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posted by martyb on Sunday April 11 2021, @10:50PM   Printer-friendly
from the good-things-come-to-those-who-wait dept.

Straight from NASA we have word of a delay in the first flight of Ingenuity on Mars.

Mars Helicopter Flight Delayed To No Earlier Than April 14 - Nasa Mars:

Based on data from the Ingenuity Mars helicopter that arrived late Friday night, NASA has chosen to reschedule the Ingenuity Mars Helicopter's first experimental flight to no earlier than April 14.

During a high-speed spin test of the rotors on Friday, the command sequence controlling the test ended early due to a "watchdog" timer expiration. This occurred as it was trying to transition the flight computer from 'Pre-Flight' to 'Flight' mode. The helicopter is safe and healthy and communicated its full telemetry set to Earth.

The watchdog timer oversees the command sequence and alerts the system to any potential issues. It helps the system stay safe by not proceeding if an issue is observed and worked as planned.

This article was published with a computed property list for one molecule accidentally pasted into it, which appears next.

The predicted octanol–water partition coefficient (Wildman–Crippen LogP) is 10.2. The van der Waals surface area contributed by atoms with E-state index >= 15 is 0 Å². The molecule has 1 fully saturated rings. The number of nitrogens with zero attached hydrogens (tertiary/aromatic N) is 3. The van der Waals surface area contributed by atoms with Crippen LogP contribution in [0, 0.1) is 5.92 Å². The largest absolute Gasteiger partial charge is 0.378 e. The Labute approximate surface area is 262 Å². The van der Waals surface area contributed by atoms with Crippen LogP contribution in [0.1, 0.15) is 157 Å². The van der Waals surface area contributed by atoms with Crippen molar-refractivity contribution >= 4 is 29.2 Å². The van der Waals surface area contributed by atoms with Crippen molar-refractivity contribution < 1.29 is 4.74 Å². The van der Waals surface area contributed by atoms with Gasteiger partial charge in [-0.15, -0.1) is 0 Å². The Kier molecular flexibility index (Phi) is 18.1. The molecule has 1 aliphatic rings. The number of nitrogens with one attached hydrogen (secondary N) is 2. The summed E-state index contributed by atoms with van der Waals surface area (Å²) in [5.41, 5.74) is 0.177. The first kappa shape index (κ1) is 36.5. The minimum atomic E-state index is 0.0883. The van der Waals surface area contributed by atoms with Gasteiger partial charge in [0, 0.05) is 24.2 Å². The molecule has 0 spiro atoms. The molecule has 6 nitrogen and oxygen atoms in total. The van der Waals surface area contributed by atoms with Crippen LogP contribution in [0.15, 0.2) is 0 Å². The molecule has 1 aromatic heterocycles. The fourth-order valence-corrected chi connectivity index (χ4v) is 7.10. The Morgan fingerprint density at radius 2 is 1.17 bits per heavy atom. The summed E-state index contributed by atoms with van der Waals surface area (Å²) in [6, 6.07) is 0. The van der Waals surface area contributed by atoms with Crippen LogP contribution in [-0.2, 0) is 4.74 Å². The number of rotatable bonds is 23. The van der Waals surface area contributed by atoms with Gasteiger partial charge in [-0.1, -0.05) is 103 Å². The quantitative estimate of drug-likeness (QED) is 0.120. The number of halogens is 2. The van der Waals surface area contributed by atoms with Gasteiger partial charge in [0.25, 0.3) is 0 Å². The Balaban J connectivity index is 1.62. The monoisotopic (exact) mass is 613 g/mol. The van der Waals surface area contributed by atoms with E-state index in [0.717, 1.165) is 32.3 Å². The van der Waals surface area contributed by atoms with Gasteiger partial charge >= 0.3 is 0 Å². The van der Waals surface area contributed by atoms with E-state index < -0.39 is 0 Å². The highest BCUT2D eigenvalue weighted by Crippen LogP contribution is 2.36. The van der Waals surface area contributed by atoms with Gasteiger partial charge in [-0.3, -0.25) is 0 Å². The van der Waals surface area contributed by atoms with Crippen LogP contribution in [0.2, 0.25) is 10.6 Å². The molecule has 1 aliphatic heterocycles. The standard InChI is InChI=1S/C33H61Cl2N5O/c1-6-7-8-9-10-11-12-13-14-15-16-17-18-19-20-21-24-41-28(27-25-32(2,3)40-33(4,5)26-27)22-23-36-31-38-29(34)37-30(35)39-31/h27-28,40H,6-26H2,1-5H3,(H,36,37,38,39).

The helicopter team is reviewing telemetry to diagnose and understand the issue. Following that, they will reschedule the full-speed test.

NASA has a web site devoted to Ingenuity.


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  • (Score: 0) by Anonymous Coward on Monday April 12 2021, @05:49PM (1 child)

    by Anonymous Coward on Monday April 12 2021, @05:49PM (#1136553)

    Rotor disk area is what matters for any rotary blade system, be it helicopter or windmill. For fixed wings it is wingspan×airspeed.

  • (Score: 0) by Anonymous Coward on Monday April 12 2021, @07:02PM

    by Anonymous Coward on Monday April 12 2021, @07:02PM (#1136602)

    Does that refer to the circle traced out by the blades as they spin? Or the actual physical surface area of the blades.

    If the latter, how can it be 50 m^2 for a normal helicopter?